Last Sunday, trying to open a more approachable way to God,
I quoted Bill Coffin, Riverside Church in New York City’s former pastor.
Coffin’s insight was that in the face of painful and particularly apparently unnecessary suffering,
God is always the first to cry.
How surprising then when checking my preaching schedule on Monday morning,
that I was reminded of the Jeremiah 8 for today,
in which I believe God is essentially given to cry over Judah’s almost willful self-destruction
(that is, in the faith that the words of God’s prophet effectively reflect the heart of God).
Jeremiah has been called “the weeping prophet”
because it was his career to have to witness a people’s march towards extinction.
We have preconceptions about this “Balm in Gilead.”
With them, we may not hear the desperation in the prophet’s questions:
“Is there no balm in Gilead?
Is there no physician there?
Why then has the health of my poor people not been restored?”
Actually, I want to suggest we only really hear the prophet’s (and God’s) grief unmediated, directly
in the third of those questions.
The first two are more complicated, because they are questions that the people would ask
if they could recognize their danger,
because they can’t countenance the needed treatment.
They wish for easy cures. A quick, painless fix.
Jeremiah knows the answers already, but in these first two questions,
he’s sort of taking up an intermediate position between God and the people.
Let me explain…
Balm in Gilead, the phrase is so familiar to us modern North American church-goers
because of the Negro Spiritual of the same name.
We hear it, understand it more how the abiding faith of slaves recast it
than how Jeremiah was using it.
despite the discouragement and despair of their suffering,
looked to Jesus
— with a deep, abiding faith, full assurance that he was their Balm
who could make whole the wounded,
and heal souls divided by their physical bondage from themselves and their neighbor,
maybe even somehow in their slavery separated from God.
Balm in Gilead, it’s only mentioned in the Bible 3 times.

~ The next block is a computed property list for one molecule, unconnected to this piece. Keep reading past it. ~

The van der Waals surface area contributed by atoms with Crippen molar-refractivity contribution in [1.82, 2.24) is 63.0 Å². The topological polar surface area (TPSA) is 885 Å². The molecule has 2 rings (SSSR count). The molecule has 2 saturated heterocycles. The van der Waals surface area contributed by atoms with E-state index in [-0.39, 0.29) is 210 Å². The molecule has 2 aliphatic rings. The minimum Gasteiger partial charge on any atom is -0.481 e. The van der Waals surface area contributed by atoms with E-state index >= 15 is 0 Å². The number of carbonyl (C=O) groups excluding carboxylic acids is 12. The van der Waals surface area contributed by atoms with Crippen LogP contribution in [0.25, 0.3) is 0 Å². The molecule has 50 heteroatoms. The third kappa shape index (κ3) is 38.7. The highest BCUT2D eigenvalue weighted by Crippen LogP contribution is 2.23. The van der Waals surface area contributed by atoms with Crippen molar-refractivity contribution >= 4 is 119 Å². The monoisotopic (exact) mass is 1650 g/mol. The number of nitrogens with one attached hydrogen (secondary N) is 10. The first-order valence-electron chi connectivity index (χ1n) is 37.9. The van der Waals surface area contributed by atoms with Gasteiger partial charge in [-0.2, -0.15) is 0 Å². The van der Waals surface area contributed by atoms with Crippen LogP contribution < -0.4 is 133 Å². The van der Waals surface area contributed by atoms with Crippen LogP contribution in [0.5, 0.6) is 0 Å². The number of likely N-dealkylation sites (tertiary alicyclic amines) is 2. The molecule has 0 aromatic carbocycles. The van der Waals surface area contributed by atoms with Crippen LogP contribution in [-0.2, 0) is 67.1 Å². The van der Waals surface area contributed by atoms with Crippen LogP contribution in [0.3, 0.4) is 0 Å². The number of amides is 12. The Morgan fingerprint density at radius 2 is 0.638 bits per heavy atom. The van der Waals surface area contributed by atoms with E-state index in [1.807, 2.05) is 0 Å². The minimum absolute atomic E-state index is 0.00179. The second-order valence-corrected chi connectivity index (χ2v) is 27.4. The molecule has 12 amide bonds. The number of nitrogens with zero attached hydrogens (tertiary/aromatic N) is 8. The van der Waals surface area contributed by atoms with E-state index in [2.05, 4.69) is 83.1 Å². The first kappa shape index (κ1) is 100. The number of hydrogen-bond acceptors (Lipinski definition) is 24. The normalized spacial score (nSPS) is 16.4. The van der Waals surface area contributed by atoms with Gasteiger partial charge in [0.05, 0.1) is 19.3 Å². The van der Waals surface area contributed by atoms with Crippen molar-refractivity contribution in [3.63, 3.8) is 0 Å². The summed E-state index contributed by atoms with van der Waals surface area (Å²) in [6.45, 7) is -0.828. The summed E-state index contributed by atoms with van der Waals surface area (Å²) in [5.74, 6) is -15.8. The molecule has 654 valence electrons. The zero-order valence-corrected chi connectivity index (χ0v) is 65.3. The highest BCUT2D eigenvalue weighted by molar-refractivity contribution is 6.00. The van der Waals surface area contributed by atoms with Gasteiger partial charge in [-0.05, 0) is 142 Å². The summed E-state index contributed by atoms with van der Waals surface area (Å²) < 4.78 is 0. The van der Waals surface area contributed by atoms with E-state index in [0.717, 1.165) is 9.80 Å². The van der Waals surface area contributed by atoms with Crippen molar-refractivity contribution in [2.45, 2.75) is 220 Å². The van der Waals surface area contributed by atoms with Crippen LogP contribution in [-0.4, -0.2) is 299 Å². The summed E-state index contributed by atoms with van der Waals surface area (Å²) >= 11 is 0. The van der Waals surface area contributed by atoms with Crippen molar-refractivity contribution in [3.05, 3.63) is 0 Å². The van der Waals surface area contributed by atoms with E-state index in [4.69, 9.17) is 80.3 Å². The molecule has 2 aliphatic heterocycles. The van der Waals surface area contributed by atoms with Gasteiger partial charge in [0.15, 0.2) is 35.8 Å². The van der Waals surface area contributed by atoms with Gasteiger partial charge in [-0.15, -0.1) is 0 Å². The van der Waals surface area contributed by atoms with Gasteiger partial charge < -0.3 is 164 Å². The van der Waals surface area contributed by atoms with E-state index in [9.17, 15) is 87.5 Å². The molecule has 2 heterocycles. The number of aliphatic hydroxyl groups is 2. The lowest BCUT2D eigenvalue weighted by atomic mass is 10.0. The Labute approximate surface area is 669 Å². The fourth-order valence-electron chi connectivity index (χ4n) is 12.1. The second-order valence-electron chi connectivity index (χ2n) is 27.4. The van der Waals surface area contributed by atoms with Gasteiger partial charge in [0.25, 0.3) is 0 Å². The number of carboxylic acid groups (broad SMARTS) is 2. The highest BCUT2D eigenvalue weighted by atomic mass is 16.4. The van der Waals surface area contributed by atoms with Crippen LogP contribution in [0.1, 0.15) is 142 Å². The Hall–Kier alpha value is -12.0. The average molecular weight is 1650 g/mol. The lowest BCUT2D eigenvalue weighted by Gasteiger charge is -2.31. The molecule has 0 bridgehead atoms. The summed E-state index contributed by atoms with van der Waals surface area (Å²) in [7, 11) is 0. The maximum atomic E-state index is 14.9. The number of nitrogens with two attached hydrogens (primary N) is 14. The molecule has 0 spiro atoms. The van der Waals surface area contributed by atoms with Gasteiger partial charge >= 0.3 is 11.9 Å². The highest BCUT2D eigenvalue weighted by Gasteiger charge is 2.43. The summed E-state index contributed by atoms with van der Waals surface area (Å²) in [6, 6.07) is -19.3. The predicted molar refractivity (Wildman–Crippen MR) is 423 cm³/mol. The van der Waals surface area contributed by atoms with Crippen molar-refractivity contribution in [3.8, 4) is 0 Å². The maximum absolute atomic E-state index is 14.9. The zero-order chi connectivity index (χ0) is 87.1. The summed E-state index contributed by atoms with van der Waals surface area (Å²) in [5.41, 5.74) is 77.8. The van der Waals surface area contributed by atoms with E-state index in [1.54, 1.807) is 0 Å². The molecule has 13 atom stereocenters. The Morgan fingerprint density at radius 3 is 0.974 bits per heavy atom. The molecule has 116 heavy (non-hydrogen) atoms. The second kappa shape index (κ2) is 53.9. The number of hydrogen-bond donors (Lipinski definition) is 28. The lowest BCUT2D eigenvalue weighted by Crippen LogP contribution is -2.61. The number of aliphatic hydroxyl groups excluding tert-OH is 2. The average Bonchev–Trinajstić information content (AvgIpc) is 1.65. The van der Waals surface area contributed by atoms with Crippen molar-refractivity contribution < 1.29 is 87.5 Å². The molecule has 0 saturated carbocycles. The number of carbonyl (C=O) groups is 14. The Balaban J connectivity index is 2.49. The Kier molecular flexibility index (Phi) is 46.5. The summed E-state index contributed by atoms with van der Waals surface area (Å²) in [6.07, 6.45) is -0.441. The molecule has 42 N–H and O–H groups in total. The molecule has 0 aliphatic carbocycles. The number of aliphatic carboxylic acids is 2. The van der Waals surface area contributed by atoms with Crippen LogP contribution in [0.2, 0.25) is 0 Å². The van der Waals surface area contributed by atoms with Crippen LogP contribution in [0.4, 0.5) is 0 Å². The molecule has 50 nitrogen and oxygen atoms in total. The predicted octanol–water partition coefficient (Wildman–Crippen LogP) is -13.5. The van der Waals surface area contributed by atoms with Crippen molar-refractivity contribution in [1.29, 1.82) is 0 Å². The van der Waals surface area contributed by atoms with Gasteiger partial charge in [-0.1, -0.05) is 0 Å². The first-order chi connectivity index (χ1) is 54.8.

And all three are moments when the efficacy of the Balm is belied by the desperation of the situation:
~ In Genesis, where Joseph’s brothers sell him
to a caravan of merchants from Gilead,
who then carry this forsaken father’s favorite son (and Rachel’s firstborn) to slavery in Egypt
with their cargo of balsam.
The other two mentions of a balm in Gilead
are both in Jeremiah,
referring to a medicinal balm made from the resin of balsam trees.
Referring to a balm that doesn’t seem to have the hoped for healing properties.
Both mentions in Jeremiah,
suggest a need for more than such a balm
if the people are to be healed and made well.
… Contrary to our understanding from the Negro Spiritual,
Jeremiah’s not lauding the power and presence of such a divine cure.
Instead, he’s mourning the absence or inefficacy of
at least in any form by which the people recognize their own peril
and open themselves to being changed.
In other words, the negro spiritual assures,
There is a Balm in Gilead to cure and make whole.
To offer hope to the discouraged.
To open a godly service before the most humble of people.
But Jeremiah’s formulation,
a question that presumes a negative answer,
is much less promising:
“Is there no balm in Gilead?”
Where is a Physician to diagnose, prescribe and heal?”
You see, the threat to Judah is all the more,
because the people themselves are completely unaware or ignoring any ways they are ill.
Therefore, they’re blind to the prognosis that leaves them with.
The impending disaster that apparently only Jeremiah and God can foresee
is summed up in the passage’s earlier lines:
“The harvest is past, the summer is ended, and we are not saved.”
That’s a sobering analysis. Today. At this time of year. In the various middles of our lives.
The time and career to which God assigned the prophet Jeremiah,
it’s a bleak situation.
As I wrote in this week’s e-pistle:
it was Jeremiah’s lot
“to accompany a nation,
an entire people whose days were numbered.
They were suffering with a terminal illness,
one we might call denial
that — not surprisingly –- denying them
their chance for healing or any less disastrous fate.
You see, the nation of Judah,
like Israel before it,
was intent on ignoring the depth and the threat of its problems.
The illness of individuals’ that was compounded and worsened in the nation’s soul.
Jeremiah eventually — later in his prophecy —
comes to diagnose their sin-sickness
as coronary disease, if you will:
he says ‘Judah needs a heart made of flesh not stone;
the people need hearts with God’s word written upon them;
…hearts with those word inscribed so as to reorient them
to lives and to a national life as God’s people.
Before you skate right past that, church,
before you let it go as some as ancient history lesson,
some problem of an ancient people without much in common with us,
think for a moment:
What would it mean for you? for our time? for our world?
If we were to hearts of flesh rather than stone?
What if you let God’s words be written on your heart?
What if we let those words so inscribed speak to us,
and reorient our hearts and lives and our world?
Do we — any more than the people of 7th century Palestine,
ever consider either the severity of our illness
or the necessity of a radical treatment needed,
a cure that’s not of our own making,
a hope that’s completely beyond us?
My friend and colleague, Todd, got me thinking of this comparison: